Read Luke 10:38-42

Some people are magnificent Christians right out of the gate.  They read their Bibles, do their devotionals, pray in front of people, and get the jargon down fairly quickly.  It took me years to learn the Christian ropes.  Then, once I had it all figured out and got accepted into a Bible college, it only took a few months for all my ideas of God to crumble and become wreckage.

I remember my experience vividly.  I fasted for a while and became extremely hungry.  I felt a constant pain as my stomach reminded me of the absence of food.  On the way home for Easter, I asked my friends to stop by the graveyard where my mother was buried for a quick visit.  After a short time there, we drove across the street and visited another graveyard.  The locals in my town called it The Mounds.  It’s a wooded area where the city buried unclaimed bodies, mostly homeless people no one knew.  Growing up, my friends and I would visit because it had a spooky feel and we’d all get freaked out.  There was no headstones or markers to tell us where the bodies were, but because the graves were so shallow the dirt formed tall mounds above the corpses lying beneath.

I looked around and fell to my knees as the reality of the moment began to sink in.  I had just visited with my mom, who had a normal headstone showing me where she was, in a normal graveyard with a normal sign to welcome all visitors.  And there I knelt, just across the street, amongst the forgotten of our city.  The people buried in The Mounds had no regular visitors because there was no one to remember them.  Before rising to my feet that day, I made a promise to the people scattered around me: I would remember them.

When I went back to college, life was different.  It was as if I had new eyes and I began to see things I had never seen before.  Every morning as I walked to school, I passed by neighbors who had been sleeping outside for some time, and I began to notice them.  I was spending more than 12 hours on campus at a Bible college every day, and walking past the very people Christ would have me help.  Bible college was a good thing, but as my fasting and praying continued I began to learn my focus was off.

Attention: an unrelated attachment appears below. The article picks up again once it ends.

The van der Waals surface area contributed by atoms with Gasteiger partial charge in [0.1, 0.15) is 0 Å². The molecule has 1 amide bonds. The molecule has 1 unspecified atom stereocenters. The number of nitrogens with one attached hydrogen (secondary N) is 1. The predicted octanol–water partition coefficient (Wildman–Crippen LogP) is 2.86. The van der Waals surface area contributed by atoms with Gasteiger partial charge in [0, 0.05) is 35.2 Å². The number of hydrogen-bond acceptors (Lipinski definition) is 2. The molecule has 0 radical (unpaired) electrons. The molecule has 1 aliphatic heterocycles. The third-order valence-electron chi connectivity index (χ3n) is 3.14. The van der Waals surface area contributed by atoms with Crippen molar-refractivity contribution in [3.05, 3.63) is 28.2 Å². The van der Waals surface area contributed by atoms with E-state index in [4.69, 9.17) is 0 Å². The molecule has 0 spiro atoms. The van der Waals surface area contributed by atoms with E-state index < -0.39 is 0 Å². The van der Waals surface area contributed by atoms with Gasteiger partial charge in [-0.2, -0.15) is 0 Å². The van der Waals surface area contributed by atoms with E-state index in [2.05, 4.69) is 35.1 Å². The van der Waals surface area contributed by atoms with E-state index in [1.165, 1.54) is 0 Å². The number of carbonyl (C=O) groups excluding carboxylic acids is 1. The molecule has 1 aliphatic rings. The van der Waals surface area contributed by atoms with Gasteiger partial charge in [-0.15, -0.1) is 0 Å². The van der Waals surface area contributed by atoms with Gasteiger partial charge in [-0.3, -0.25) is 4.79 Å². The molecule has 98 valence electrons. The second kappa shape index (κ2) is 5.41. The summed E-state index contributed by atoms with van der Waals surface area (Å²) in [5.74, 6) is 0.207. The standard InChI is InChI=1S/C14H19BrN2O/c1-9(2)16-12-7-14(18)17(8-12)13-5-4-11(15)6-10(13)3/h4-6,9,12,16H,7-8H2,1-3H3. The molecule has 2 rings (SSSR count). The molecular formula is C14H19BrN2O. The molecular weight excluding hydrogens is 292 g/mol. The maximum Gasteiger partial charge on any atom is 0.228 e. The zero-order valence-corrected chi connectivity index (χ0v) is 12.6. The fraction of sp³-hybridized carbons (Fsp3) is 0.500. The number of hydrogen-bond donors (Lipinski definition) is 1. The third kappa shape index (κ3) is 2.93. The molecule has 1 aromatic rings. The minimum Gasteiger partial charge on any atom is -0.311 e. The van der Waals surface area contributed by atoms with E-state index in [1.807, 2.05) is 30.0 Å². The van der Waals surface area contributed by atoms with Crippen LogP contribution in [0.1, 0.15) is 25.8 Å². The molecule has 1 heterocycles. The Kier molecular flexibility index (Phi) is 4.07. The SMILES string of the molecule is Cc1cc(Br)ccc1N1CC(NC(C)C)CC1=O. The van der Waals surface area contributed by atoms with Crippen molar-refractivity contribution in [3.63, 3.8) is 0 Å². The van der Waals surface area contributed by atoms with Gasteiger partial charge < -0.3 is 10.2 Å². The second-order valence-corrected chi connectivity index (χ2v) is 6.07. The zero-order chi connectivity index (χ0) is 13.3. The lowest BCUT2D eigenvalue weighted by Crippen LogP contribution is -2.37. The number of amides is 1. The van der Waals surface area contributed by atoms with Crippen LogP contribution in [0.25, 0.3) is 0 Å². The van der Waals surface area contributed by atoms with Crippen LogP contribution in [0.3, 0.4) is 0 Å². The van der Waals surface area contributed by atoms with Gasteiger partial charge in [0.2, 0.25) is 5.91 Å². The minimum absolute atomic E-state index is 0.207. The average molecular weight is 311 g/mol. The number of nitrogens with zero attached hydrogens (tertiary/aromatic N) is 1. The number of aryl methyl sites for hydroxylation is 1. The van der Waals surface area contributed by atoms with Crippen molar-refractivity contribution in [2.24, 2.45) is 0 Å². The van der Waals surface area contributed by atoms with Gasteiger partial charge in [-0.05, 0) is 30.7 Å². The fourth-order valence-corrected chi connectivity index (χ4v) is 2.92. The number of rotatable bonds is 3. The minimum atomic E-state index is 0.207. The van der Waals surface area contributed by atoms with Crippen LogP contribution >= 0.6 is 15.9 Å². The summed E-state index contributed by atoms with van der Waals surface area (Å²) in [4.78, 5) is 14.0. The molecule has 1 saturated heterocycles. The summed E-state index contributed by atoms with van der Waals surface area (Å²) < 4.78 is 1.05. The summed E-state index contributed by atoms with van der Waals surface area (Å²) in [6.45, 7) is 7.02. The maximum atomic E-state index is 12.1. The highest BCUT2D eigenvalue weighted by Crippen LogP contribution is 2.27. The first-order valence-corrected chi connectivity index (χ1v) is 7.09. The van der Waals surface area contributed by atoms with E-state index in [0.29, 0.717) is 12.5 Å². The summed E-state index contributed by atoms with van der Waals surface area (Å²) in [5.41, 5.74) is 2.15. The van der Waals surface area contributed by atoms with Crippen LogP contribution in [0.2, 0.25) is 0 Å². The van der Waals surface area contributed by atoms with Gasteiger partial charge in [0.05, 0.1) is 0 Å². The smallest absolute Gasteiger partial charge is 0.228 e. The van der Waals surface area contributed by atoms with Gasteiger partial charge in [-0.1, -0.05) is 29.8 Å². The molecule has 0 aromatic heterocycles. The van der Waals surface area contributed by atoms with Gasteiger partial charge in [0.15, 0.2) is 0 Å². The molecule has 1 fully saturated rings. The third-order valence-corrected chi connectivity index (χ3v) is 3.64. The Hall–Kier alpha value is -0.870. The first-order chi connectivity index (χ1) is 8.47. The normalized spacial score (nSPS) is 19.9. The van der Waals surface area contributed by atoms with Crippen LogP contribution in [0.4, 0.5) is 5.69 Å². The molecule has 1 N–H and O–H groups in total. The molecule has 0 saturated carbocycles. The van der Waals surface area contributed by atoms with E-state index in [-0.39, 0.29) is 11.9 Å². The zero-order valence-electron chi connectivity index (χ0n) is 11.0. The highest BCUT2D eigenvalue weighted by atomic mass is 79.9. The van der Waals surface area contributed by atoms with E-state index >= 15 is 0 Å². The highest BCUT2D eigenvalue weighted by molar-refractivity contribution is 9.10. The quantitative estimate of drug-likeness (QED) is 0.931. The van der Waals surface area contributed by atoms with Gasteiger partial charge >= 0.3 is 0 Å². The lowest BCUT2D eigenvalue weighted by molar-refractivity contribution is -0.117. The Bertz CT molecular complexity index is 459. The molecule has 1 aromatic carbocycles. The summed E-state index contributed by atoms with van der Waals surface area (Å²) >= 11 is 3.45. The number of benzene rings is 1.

Sometimes, I get so caught up in doing good I miss what’s best.  I look at this passage about Martha and her efforts to do good, and I am reminded of my time at college.  It felt good learning about God until I

realized  I didn’t really know Him.  As my eyes were opened, I knew I had been missing Him.  I was so focused on doing right, I did wrong.

Later that year I packed a PT Cruiser with sleeping bags, friends, and peanut butter and jelly sandwiches.  We rode around the East Coast visiting city parks.  We took our PB&Js to people who needed lunch and ate with them, asking them to share their story.  I wanted them to know they would never be forgotten.  And I wanted to be certain I wasn’t missing Jesus.  I was in the process of becoming more like Mary and less like Martha, but like everything in life, it’s a journey.

  1. The story of Martha and Mary is all about focus.  Where is your focus?  Is it possible that Jesus is trying to get your attention?
  2. Can you identify times in your life when you may have missed Jesus?  Are there overlooked people around you that you need to know that aren’t forgotten?  How can you show them they will be remembered?
  3. Is it possible to become so focused on doing right we actually do wrong.  Is there a time in your life when you felt wrong by someone else trying to do right?  Have you ever wronged someone else in the pursuit of doing right?  What are some examples?

Day 4 of 8 from the 2016 Mission Discovery Devotional